a theatre, film & pop culture review
Note: My personal rankings are listed in order from best to worst, with #1 being my favorite, while predictions for the actual winners will be in orange.
Colman Domingo (Passing Strange) and Forrest McClendon (this is his Broadway debut) have been with The Scottsboro Boys since it premiered off-Broadway at the Vineyard just over a year ago. Directed by John Cullum’s white Interlocutor, they open and close the show with a startling flourish of pure minstrelsy. Colorfully adorned and eerily happy, with large grins painfully plastered across their faces, they are deliciously spot-on as Mr. Bones and Mr. Tambo, soft-shoeing their way through the tragic story of nine wrongfully accused men. But Scottsboro is a distant memory, closing nearly six months ago, and as wonderful as they were in their respective — and unfortunately too similar — roles, they can’t help but cancel each other out of this race.
While Rory O’Malley is a treat as the squeaky-clean, sexually repressed Mormon cheerfully willing converts to Christianity in Uganda, he only has one major (though memorably hilarious) scene, in which he leads his fellow Mormons to “turn off” all those pesky habits like, y’know, homosexuality. He may get a boost in votes simply out of a general love for the The Book of Mormon, but the material doesn’t offer him enough to distinguish himself for the purposes of this race.
A big film and television actor, Adam Godley has graced the stage in his native England numerous times, but this marks only his second show stateside (the first being Private Lives in 2002). A gangly Gumby of sorts, Godley deploys his British sensibility and humor at full tilt as the prim Lord Evelyn Oakleigh, revealing impeccable comic timing in his absurd attempts to woo Hope Harcourt. The laughs he generates are the only genuinely funny moments in an otherwise laborious revival of Anything Goes (more on that later).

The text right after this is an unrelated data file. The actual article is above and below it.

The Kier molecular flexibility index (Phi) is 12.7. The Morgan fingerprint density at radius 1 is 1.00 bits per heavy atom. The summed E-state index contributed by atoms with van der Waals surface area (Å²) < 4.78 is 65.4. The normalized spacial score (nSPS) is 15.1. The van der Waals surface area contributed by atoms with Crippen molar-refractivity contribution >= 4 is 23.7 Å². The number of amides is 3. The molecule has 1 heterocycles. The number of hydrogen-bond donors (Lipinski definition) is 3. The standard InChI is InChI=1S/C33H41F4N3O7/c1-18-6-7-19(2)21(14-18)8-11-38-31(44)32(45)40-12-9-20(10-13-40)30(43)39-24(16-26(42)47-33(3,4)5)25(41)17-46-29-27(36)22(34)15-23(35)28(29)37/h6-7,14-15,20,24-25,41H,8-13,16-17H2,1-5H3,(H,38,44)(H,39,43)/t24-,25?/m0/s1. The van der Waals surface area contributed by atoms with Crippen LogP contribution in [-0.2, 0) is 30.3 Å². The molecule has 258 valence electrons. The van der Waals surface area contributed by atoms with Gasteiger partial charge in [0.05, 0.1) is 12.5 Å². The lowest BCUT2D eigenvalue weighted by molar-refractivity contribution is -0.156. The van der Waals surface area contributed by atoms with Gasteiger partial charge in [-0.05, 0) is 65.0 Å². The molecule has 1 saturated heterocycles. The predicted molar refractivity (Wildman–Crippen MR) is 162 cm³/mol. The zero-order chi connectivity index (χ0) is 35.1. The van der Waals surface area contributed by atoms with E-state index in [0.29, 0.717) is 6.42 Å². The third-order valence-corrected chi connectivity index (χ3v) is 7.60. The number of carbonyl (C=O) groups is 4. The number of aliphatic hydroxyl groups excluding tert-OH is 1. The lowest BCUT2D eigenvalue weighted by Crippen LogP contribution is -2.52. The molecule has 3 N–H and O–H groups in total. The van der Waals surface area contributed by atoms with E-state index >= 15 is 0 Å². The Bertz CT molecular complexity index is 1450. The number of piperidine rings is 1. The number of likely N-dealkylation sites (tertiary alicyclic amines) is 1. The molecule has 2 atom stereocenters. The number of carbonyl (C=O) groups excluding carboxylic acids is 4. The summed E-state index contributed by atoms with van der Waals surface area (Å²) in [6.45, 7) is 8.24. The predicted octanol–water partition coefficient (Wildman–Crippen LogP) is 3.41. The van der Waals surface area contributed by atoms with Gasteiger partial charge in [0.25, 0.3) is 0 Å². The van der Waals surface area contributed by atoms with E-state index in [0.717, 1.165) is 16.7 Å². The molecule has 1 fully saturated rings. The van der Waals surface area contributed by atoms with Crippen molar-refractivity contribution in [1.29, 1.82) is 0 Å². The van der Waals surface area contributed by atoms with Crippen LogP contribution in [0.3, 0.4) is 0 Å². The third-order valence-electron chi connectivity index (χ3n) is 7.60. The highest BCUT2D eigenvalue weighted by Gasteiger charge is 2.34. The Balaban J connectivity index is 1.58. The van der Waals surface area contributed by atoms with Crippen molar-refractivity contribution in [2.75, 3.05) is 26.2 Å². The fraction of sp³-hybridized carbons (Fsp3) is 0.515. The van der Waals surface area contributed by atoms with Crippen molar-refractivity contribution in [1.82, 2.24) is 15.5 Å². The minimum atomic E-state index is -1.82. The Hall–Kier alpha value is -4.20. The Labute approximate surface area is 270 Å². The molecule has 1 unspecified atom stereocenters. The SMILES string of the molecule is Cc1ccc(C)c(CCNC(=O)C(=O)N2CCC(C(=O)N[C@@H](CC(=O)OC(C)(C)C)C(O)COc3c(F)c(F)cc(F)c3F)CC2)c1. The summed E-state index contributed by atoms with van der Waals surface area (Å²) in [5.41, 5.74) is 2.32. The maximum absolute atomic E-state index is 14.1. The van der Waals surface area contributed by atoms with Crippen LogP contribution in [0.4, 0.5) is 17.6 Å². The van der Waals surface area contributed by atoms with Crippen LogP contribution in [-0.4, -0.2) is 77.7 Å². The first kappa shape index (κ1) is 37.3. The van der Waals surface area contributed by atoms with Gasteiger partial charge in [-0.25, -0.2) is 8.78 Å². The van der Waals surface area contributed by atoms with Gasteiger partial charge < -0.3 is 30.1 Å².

I wouldn’t be all that surprised if Godley walked away this award, but all signs seem to point to John Laroquette takin’ home the Tony for his work in How to Succeed. Universally praised for his dopey portrayal of big boss J.B. Bigley, Larroquette alternates between blustery and nimble, transferring from no-nonsense corporate dictator to a giddy, closeted sweater-knitter in the bat of an eye. Now a few months into the run, he clearly favors the silliness inherent to the role, and plays it for all it’s worth to a very enthusiastic audience. Charming when making irrational business decisions, he’s beyond delightful when contorting his 6’4″-frame to friskily mimic a groundhog as he prances about the stage. A true comedian through and through — and hey, he can sing (ok), too! — he should earn a Tony for this, his Broadway debut.